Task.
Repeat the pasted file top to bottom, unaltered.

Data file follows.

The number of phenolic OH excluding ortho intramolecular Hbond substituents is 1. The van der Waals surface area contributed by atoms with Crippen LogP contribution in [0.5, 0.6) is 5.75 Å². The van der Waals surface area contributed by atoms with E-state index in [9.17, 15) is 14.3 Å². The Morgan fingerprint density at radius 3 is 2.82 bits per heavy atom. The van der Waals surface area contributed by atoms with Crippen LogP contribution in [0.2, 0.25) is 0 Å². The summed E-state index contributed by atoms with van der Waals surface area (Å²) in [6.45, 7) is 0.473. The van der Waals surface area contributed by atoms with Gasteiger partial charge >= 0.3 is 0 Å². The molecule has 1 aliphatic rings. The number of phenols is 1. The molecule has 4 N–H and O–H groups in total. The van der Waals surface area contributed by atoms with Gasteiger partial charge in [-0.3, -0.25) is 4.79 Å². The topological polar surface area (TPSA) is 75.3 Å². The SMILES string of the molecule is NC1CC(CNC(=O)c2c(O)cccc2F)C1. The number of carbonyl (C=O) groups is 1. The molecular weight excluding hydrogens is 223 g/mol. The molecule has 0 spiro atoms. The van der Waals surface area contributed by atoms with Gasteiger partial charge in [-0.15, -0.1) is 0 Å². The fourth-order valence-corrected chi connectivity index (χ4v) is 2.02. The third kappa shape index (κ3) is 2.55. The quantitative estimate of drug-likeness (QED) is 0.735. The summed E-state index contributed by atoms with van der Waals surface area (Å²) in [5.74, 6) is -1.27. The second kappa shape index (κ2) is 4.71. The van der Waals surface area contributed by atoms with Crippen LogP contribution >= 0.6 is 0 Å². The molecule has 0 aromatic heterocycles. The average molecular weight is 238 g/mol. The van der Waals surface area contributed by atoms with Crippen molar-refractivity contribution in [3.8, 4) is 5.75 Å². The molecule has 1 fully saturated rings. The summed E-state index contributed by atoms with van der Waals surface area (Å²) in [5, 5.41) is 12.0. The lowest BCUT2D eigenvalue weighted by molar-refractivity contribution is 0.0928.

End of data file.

The number of phenolic OH excluding ortho intramolecular Hbond substituents is 1. The van der Waals surface area contributed by atoms with Crippen LogP contribution in [0.5, 0.6) is 5.75 Å². The van der Waals surface area contributed by atoms with E-state index in [9.17, 15) is 14.3 Å². The Morgan fingerprint density at radius 3 is 2.82 bits per heavy atom. The van der Waals surface area contributed by atoms with Crippen LogP contribution in [0.2, 0.25) is 0 Å². The summed E-state index contributed by atoms with van der Waals surface area (Å²) in [6.45, 7) is 0.473. The van der Waals surface area contributed by atoms with Gasteiger partial charge >= 0.3 is 0 Å². The molecule has 1 aliphatic rings. The number of phenols is 1. The molecule has 4 N–H and O–H groups in total. The van der Waals surface area contributed by atoms with Gasteiger partial charge in [-0.3, -0.25) is 4.79 Å². The topological polar surface area (TPSA) is 75.3 Å². The SMILES string of the molecule is NC1CC(CNC(=O)c2c(O)cccc2F)C1. The number of carbonyl (C=O) groups is 1. The molecular weight excluding hydrogens is 223 g/mol. The molecule has 0 spiro atoms. The van der Waals surface area contributed by atoms with Gasteiger partial charge in [-0.15, -0.1) is 0 Å². The fourth-order valence-corrected chi connectivity index (χ4v) is 2.02. The third kappa shape index (κ3) is 2.55. The quantitative estimate of drug-likeness (QED) is 0.735. The summed E-state index contributed by atoms with van der Waals surface area (Å²) in [5.74, 6) is -1.27. The second kappa shape index (κ2) is 4.71. The van der Waals surface area contributed by atoms with Crippen LogP contribution >= 0.6 is 0 Å². The molecule has 0 aromatic heterocycles. The average molecular weight is 238 g/mol. The van der Waals surface area contributed by atoms with Crippen molar-refractivity contribution in [3.8, 4) is 5.75 Å². The molecule has 1 fully saturated rings. The summed E-state index contributed by atoms with van der Waals surface area (Å²) in [5, 5.41) is 12.0. The lowest BCUT2D eigenvalue weighted by molar-refractivity contribution is 0.0928.